Academic Catalog 2024-2025


College of Natural and Behavioral Sciences
Department of Physics

Program Description

Physics is the study of the natural world at its foundation. As such it is the basis of other disciplines such as biology, medicine, chemistry, computer science, geology, astronomy, and engineering. Physicists study the world from the smallest particles of matter (quarks and leptons), nuclei, atoms, and molecules; through forces and motions which determine the properties of solids, liquids, gases, and plasmas; to descriptions of the behavior of matter on all scales up to stars, galaxies, and even the origin and fate of the universe. Other researchers explore how physics itself can be learned. Physics is also

For the traditional physics baccalaureate degree, the department offers a General Physics Option, which provides access to advanced theoretical and technical careers. In addition, students may gain experience by participating in research projects (e.g. neutrino experiments, nuclear physics experiments, Physics Education Research, Nuclear Counter-Terrorism and Homeland Security, and Biophysics).

Since many physics majors find their niche in teaching, the department offers a Physical Science Option tailored to meet education standards and satisfy waiver requirements for a single subject teaching credential. The Physics faculty are committed to teaching excellence, and to teacher education in the sciences. The department provides essential laboratory hands-on experience in understanding and demonstrating science.

For students intending to pursue graduate work or employment in Electrical Engineering, the department offers an Electrical Engineering option, intended to facilitate a seamless transition after graduation. A new agreement with the CSU Long Beach’s College of Electrical Engineering, through the use of the concurrent enrollment program, allows students to gain the specific skill to open their opportunities for careers in fields associated with Electrical Engineering as well as foundations to allow them to apply to Electrical Engineering graduate programs. This partnership requires students to take 5 upper-division EE courses with the CSULB EE department starting their junior year.

The Physics Minor has flexible upper division requirements to encourage students majoring in other fields to broaden their expertise to fit a niche in contemporary technology or research. Students are invited to meet with a physics advisor to map areas of interest and expertise. The most successful physics minors distinguish themselves as mathematics majors in applied math, computer science majors in computer hardware, chemistry students in physical chemistry, music majors in electronics and instrumentation, and clinical science majors with elements of nuclear physics (modern physics).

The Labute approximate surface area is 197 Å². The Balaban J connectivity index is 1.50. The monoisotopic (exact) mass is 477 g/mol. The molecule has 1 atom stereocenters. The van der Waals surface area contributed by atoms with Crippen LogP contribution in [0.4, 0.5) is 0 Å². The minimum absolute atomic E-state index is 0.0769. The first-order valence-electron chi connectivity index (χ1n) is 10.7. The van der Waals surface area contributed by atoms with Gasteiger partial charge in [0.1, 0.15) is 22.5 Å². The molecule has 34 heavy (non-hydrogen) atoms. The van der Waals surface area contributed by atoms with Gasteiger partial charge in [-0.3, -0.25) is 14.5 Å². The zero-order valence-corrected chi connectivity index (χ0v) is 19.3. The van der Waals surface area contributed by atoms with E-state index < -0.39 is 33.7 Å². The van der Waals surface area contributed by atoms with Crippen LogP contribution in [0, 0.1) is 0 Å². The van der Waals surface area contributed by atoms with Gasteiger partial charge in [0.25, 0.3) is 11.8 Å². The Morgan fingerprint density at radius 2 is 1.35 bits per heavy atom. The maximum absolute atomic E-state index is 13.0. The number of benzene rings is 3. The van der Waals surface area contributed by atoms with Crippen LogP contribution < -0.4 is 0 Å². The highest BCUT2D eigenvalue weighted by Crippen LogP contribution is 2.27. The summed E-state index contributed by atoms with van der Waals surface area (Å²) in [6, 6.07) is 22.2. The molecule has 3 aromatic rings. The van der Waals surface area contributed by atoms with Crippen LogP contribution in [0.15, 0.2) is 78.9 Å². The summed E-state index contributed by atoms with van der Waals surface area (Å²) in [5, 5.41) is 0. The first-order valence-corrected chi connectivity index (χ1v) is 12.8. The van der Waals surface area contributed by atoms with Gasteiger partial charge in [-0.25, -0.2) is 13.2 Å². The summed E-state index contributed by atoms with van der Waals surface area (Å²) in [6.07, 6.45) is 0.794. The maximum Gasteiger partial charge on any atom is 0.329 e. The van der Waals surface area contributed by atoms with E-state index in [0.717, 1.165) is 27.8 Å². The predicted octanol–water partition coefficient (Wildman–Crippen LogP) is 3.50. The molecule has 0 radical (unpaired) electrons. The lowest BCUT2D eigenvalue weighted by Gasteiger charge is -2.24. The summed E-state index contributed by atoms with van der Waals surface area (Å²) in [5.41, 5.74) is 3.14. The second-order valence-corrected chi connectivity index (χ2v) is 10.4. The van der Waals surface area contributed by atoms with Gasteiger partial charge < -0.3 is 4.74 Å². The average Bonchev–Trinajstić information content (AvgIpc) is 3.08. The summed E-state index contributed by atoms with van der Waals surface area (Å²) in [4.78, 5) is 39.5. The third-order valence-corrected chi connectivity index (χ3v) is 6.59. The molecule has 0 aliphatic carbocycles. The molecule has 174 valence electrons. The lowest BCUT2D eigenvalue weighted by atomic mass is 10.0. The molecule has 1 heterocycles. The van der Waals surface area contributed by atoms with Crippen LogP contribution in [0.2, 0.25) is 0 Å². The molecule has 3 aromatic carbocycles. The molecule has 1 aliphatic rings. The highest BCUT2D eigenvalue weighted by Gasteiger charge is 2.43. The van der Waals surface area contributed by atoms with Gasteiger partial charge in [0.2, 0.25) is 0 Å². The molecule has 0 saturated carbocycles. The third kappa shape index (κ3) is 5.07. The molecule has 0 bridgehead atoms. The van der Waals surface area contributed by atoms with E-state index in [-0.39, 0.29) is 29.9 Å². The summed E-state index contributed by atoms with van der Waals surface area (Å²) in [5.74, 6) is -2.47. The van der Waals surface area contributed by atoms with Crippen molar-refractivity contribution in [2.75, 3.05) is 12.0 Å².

The Physics Department offers a Master’s of Science in Systems Engineering (MSSE), the first degree-granting program on the CSUDH campus. This program is designed for professionals who are interested in gaining deeper knowledge and/or training in Systems Engineering. The MSSE program at CSUDH provides students with the latest, cutting-edge skills and design methods for the realization and management of the complex, interdependent systems required to develop and maintain today’s products and systems in rapidly changing environments. The curriculum balances theory with practical projects and case studies, enabling students to understand and implement applicable models to enhance and complement systems engineering activities throughout a project’s life cycle.


The CSUDH Physics department is the most diverse physics department in the country in terms of its faculty. We pride ourselves on our ability to utilize our diverse backgrounds and lived experiences to connect with all students in our courses and within our campus as a whole. Our full-time faculty’s research represents a broad range of specialties and we welcome all physics and STEM students to join our research groups to advance the work we do locally as well as nationally. Our department is dedicated to creating a welcoming and supportive environment for all students who decide to join our major or take our courses in the pursuit of their academic goals. We are particularly in tune with the experiences of 1st generation college students, variety of socioeconomic status, educational and mathematical preparation levels, and what is often described as non-traditional students, students who come to college later in life, work full-time or have other home obligations like caretaking of family members. Our non-tenure-track faculty are highly valued and supported in the physics department. In addition to their teaching contributions, they often share their expertise and knowledge through workshops and professional development sessions in other areas of research as well as through their industry professional careers.